We are bottom-up stock pickers, but sector exposures influenced relative performance as follows:

  • What Helped: Overweight Financials (a better performing sector) & underweight Consumer Discretionary (a weaker performing sector)

  • What Hurt: Underweight Info. Technology (a better performing sector) & overweight Consumer Staples (a weaker performing sector)


Trades During the Quarter

  • Reduced: Apple (AAPL) – Reduction reflects strong performance in 2023 and resulting elevated valuation. We believe the outlook for AAPL remains strong with slow growth in iPhone (now #1 global market share) and faster growth in the higher margin services business. R&D will continue to drive new products and AAPL now has over 2 billion installed devices around the world. While near term earnings expectations appear reasonable, we felt it was prudent to reduce the position size based on risks to valuation.

  • Reduced: Microsoft (MSFT) – Reduction reflects strong performance in 2023 and resulting elevated valuation. We remain confident in the outlook driven by the shift to cloud computing and growth in Azure products. MSFT should also benefit from the utilization of AI in various products. While future earnings growth should be solid, we felt it was prudent to reduce the position size based on risks to valuation.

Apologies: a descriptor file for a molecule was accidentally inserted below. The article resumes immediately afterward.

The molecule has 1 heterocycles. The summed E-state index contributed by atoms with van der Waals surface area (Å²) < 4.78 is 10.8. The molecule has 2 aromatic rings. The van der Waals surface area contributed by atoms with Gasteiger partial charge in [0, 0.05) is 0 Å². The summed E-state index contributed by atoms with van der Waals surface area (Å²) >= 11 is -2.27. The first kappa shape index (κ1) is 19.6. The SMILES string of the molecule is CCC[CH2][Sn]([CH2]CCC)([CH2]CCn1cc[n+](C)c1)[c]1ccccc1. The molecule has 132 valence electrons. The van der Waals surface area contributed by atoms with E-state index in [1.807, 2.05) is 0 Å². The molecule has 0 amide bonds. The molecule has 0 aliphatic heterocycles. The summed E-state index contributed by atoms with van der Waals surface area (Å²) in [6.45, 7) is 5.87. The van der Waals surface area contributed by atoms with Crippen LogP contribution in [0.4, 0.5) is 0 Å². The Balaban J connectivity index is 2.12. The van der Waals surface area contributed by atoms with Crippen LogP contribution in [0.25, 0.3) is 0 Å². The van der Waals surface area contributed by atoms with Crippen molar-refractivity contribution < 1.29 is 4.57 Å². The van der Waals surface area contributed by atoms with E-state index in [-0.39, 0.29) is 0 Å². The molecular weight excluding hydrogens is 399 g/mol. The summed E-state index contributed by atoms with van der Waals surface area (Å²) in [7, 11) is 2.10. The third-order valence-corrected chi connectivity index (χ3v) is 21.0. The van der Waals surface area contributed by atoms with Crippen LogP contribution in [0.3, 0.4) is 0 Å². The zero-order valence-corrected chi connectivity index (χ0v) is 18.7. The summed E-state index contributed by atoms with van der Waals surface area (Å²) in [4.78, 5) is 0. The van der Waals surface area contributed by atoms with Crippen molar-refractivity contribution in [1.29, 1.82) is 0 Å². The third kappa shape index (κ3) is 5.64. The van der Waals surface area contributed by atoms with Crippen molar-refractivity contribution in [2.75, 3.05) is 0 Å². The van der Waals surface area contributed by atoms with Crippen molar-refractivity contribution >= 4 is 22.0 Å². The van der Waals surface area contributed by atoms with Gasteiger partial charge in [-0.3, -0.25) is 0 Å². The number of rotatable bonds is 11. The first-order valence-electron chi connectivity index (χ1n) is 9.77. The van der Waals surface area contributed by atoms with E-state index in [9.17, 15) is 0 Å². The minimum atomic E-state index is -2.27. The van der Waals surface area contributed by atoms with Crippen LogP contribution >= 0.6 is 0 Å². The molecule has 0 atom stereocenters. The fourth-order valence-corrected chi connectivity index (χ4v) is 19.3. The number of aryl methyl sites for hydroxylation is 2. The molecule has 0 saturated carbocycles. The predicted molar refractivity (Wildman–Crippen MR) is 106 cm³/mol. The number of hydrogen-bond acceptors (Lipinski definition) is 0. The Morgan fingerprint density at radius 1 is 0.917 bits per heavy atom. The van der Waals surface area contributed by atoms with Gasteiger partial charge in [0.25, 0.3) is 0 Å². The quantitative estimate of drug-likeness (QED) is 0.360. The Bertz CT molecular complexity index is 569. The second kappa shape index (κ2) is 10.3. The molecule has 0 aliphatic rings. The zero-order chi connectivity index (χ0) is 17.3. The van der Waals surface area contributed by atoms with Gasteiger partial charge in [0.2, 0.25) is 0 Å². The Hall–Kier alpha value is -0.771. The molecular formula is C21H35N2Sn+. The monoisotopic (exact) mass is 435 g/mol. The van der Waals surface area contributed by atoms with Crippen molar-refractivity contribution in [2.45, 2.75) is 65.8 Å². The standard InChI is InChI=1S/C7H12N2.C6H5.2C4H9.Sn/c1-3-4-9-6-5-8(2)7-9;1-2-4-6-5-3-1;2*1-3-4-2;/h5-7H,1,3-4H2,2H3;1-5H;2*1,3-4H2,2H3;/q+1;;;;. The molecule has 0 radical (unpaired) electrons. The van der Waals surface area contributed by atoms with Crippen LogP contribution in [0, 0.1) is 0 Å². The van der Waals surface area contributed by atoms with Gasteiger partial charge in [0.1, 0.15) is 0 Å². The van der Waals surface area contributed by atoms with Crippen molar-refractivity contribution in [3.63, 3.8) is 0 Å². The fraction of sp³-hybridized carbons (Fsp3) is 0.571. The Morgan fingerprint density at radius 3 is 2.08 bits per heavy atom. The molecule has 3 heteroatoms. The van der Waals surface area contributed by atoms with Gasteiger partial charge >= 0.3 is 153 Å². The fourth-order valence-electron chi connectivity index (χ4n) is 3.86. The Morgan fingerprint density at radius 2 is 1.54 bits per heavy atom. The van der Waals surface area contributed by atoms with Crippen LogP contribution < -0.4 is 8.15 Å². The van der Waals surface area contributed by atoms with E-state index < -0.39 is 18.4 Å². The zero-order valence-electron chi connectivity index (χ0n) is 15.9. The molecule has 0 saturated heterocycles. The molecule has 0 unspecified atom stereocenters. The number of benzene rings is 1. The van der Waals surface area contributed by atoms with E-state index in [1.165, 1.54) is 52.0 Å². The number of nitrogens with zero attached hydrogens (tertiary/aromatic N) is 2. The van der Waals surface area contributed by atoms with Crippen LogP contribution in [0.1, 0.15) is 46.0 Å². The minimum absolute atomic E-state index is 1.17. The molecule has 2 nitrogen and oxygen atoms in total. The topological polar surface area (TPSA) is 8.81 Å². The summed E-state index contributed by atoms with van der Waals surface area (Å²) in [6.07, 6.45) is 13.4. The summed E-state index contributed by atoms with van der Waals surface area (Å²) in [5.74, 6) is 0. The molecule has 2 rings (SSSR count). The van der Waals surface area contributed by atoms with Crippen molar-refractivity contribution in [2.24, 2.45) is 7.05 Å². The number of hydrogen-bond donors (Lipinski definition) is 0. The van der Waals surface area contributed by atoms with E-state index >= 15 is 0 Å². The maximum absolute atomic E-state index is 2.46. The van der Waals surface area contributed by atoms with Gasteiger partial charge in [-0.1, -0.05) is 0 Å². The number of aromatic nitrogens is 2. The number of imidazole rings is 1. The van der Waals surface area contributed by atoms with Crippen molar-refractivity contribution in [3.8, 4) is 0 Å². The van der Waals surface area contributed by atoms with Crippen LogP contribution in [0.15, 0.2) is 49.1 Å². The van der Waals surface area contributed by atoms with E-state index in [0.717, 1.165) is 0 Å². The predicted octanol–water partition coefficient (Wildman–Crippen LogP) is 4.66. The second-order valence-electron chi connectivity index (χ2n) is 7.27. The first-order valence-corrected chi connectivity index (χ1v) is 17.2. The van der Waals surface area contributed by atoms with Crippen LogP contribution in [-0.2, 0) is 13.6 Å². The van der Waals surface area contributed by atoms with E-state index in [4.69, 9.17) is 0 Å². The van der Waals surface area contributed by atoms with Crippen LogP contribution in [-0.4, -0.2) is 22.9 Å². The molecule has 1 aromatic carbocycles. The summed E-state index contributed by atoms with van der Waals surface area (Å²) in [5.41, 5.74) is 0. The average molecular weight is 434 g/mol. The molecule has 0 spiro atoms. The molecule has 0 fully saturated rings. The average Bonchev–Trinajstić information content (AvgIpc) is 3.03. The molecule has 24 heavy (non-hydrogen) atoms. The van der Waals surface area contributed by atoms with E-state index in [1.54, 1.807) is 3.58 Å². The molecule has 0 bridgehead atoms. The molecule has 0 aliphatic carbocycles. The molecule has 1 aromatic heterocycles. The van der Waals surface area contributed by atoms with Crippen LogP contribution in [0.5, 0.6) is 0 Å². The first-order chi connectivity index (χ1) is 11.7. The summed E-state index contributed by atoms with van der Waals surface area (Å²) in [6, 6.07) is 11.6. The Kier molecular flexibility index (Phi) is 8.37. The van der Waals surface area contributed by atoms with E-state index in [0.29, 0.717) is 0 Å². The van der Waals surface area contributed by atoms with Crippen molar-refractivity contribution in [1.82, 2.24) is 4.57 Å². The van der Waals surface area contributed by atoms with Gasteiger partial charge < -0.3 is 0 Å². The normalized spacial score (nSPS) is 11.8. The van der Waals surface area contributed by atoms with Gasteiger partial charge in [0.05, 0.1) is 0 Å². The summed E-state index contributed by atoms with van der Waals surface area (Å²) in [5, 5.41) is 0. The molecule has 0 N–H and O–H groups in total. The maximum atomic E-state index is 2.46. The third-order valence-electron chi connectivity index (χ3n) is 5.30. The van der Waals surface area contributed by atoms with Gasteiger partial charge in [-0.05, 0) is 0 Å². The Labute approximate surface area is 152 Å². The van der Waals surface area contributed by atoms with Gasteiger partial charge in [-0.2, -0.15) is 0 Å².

• Increased: Air Products (APD) – Addition follows recent weakness reflecting headwinds from higher inflationary costs and the associated impact potential on expected returns from some of APD’s largest projects. Fundamentally, APD is in a strong position to capitalize on the clean energy revolution due to their scale, experience, technology, and customer relationships. Management has shown they will allocate capital efficiently and effectively by walking away from deals that do not meet return thresholds, while taking advantage of government policies, tax credits, and favorable green bond prices. We remain confident in the long-term outlook, and a recent large share purchase by the CEO is a strong sign of conviction.